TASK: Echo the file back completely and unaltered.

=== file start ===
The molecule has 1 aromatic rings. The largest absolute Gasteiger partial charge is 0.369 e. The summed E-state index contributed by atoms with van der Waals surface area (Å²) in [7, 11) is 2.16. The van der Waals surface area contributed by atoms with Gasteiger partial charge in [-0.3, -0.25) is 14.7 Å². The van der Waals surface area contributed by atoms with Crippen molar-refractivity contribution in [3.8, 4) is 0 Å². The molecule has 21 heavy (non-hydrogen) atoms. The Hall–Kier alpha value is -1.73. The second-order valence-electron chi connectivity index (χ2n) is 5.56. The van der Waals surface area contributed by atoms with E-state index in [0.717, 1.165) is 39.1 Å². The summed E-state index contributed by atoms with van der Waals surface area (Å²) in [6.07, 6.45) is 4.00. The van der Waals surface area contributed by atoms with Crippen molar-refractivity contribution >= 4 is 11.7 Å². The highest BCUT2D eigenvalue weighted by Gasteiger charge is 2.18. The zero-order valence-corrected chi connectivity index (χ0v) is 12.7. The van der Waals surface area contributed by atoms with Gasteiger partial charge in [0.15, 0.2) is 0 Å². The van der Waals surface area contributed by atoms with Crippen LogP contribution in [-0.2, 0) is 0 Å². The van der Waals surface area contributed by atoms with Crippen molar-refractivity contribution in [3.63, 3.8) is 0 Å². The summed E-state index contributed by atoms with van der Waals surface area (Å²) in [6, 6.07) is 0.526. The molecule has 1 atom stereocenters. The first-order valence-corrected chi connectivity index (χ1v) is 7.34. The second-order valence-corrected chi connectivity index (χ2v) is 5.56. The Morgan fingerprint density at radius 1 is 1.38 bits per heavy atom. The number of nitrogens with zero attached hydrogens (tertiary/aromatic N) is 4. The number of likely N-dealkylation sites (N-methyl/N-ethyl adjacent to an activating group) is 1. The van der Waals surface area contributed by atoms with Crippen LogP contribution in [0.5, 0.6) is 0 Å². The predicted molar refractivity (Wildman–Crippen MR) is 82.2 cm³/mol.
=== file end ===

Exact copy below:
The molecule has 1 aromatic rings. The largest absolute Gasteiger partial charge is 0.369 e. The summed E-state index contributed by atoms with van der Waals surface area (Å²) in [7, 11) is 2.16. The van der Waals surface area contributed by atoms with Gasteiger partial charge in [-0.3, -0.25) is 14.7 Å². The van der Waals surface area contributed by atoms with Crippen molar-refractivity contribution in [3.8, 4) is 0 Å². The molecule has 21 heavy (non-hydrogen) atoms. The Hall–Kier alpha value is -1.73. The second-order valence-electron chi connectivity index (χ2n) is 5.56. The van der Waals surface area contributed by atoms with E-state index in [0.717, 1.165) is 39.1 Å². The summed E-state index contributed by atoms with van der Waals surface area (Å²) in [6.07, 6.45) is 4.00. The van der Waals surface area contributed by atoms with Crippen molar-refractivity contribution >= 4 is 11.7 Å². The highest BCUT2D eigenvalue weighted by Gasteiger charge is 2.18. The zero-order valence-corrected chi connectivity index (χ0v) is 12.7. The van der Waals surface area contributed by atoms with Gasteiger partial charge in [0.15, 0.2) is 0 Å². The van der Waals surface area contributed by atoms with Crippen LogP contribution in [-0.2, 0) is 0 Å². The van der Waals surface area contributed by atoms with Crippen molar-refractivity contribution in [3.63, 3.8) is 0 Å². The summed E-state index contributed by atoms with van der Waals surface area (Å²) in [6, 6.07) is 0.526. The molecule has 1 atom stereocenters. The first-order valence-corrected chi connectivity index (χ1v) is 7.34. The second-order valence-corrected chi connectivity index (χ2v) is 5.56. The Morgan fingerprint density at radius 1 is 1.38 bits per heavy atom. The number of nitrogens with zero attached hydrogens (tertiary/aromatic N) is 4. The number of likely N-dealkylation sites (N-methyl/N-ethyl adjacent to an activating group) is 1. The van der Waals surface area contributed by atoms with Crippen LogP contribution in [0.5, 0.6) is 0 Å². The predicted molar refractivity (Wildman–Crippen MR) is 82.2 cm³/mol.